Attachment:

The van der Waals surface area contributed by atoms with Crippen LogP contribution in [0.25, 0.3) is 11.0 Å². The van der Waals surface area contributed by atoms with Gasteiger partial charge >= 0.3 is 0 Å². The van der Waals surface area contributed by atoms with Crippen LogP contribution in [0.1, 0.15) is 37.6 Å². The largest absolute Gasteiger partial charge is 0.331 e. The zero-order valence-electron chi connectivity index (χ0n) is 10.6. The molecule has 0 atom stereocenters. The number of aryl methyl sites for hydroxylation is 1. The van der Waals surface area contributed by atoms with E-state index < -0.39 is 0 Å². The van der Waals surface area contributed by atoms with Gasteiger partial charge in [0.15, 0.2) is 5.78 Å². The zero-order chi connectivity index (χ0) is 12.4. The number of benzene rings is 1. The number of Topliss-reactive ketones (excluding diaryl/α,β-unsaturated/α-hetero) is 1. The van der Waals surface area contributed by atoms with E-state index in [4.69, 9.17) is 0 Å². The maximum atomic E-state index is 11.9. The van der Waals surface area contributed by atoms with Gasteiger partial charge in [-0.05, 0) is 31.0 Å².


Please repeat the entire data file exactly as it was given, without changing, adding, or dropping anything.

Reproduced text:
The van der Waals surface area contributed by atoms with Crippen LogP contribution in [0.25, 0.3) is 11.0 Å². The van der Waals surface area contributed by atoms with Gasteiger partial charge >= 0.3 is 0 Å². The van der Waals surface area contributed by atoms with Crippen LogP contribution in [0.1, 0.15) is 37.6 Å². The largest absolute Gasteiger partial charge is 0.331 e. The zero-order valence-electron chi connectivity index (χ0n) is 10.6. The molecule has 0 atom stereocenters. The number of aryl methyl sites for hydroxylation is 1. The van der Waals surface area contributed by atoms with E-state index < -0.39 is 0 Å². The van der Waals surface area contributed by atoms with Gasteiger partial charge in [0.15, 0.2) is 5.78 Å². The zero-order chi connectivity index (χ0) is 12.4. The number of benzene rings is 1. The number of Topliss-reactive ketones (excluding diaryl/α,β-unsaturated/α-hetero) is 1. The van der Waals surface area contributed by atoms with E-state index in [4.69, 9.17) is 0 Å². The maximum atomic E-state index is 11.9. The van der Waals surface area contributed by atoms with Gasteiger partial charge in [-0.05, 0) is 31.0 Å².